The absence of physical pain is a driving factor and may go on to explain why depressed people would mutilate themselves to provide evidence of their illness to doubters. In his accounts of his experiences with depression, Andrew Solomon recounts how he tried to infect himself with HIV so he could kill himself with it as an excuse. Although I find it crude and extreme, he explains, “I needed something I believed in, something to show so that everyone would understand how desperate I was. I had to give up the invisible impediment for a manifest one”. This wish for self-harm, I have come to learn is a common occurrence for depressives who resort to physical harm to bring the physical state in line with the mental. They often do not care which form it takes, be overdosing on drugs, injuring themselves or in extremes, attempting suicide, but that doesn’t mean there’s nothing you can do about it.

This is what you could do:

  • Keep a log of your depressed mood shifts, what’s going on around you at the time, and what your thoughts and feelings were.
  • Learn to identify triggers, and develop some control because then you can strategize how to avoid or respond differently to things that make you feel bad and want to self-destruct.

This helps you gain some awareness; the fact that there are explanations for your mood shifts and the realization that your depressive episodes are not isolated events but may be linked to some triggers.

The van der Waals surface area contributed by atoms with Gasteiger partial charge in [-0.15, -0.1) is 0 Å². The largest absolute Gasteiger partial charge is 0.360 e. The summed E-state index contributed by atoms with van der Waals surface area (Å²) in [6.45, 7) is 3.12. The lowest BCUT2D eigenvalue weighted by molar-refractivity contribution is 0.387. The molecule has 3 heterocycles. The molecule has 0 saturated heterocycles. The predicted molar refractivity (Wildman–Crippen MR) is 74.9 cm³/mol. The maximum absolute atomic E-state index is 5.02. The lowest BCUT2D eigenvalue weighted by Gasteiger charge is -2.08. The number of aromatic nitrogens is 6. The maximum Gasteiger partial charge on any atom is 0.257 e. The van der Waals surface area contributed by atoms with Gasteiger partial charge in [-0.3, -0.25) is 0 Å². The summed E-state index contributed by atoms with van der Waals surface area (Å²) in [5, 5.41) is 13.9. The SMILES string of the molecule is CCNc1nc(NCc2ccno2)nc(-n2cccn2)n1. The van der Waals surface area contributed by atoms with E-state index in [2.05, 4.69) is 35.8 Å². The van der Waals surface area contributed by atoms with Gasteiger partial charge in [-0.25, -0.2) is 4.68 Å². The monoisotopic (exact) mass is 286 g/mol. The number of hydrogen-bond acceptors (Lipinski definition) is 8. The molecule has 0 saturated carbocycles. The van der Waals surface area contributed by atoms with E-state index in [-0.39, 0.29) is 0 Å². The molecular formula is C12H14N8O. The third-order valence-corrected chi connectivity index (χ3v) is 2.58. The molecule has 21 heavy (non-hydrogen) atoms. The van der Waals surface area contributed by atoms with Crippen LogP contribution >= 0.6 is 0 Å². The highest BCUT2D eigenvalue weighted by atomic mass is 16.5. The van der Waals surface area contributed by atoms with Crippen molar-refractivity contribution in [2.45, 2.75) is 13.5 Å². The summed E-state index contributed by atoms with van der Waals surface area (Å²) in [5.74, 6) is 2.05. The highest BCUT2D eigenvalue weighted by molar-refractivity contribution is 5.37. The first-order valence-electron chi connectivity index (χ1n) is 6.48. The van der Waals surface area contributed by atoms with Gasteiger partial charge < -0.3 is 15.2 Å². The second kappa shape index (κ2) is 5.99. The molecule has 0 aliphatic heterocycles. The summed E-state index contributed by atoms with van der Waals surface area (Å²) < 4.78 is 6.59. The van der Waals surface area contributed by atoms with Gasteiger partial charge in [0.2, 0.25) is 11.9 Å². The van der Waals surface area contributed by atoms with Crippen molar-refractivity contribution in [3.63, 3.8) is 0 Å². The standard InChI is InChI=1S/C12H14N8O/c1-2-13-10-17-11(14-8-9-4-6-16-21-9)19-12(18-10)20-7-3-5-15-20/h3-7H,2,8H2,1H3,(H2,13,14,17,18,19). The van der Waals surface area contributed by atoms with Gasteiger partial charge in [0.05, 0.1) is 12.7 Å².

Depression may not be a physical illness, but it is a mentally and emotionally painful illness that can rid you of your will to live and affect every area of your life. When you feel like hurting yourself to prove to others the extremity of your pain, remember you can always talk to someone.

 

A new dawn

It is a new year, a new dawn and a new beginning for some of us. Many are the aspirations and resolutions. Many are the hopes of reaching the targets we have set for ourselves. The dreams of yesteryears, which we were unable to achieve, we are more determined to achieve. Others are empowered to build on the achievements and successes they chalked up.

Our expectations are high, the pressure to achieve them will mount and our anxieties will rise. But every new dawn presents us with opportunities to make amends, to right the wrongs and to move a step closer to our goals. So, let’s remember to take each day at a time and never lose hope. When we fall, let’s remember to rise and keep going. The journey won’t be easy, but step by step, we will reach there.

After all is said and done, ask for guidance and counsel when the need be. Someone has been where you are before and there will be someone to take your place when you leave. Like the adage in my mother tongue goes, “the one who asks for directions doesn’t get lost”. Talk to someone, Seek help.

Happy and a prosperous new year. May we never give up and strive to be better versions of ourselves.

Your team at your service, #LTD #Let’s Talk Depression

Depression is ruining my Christmas

It’s the festive season and there is so much merry. Everyone seems to be happy, except me. Everyone is making plans, visiting and inviting family over. People are shopping, buying stuff for themselves and others. Gifts are being exchanged. People who haven’t spoken to each other in a long while reach out. Yet, here I am, locked up in my head and struggling to go about my daily routine.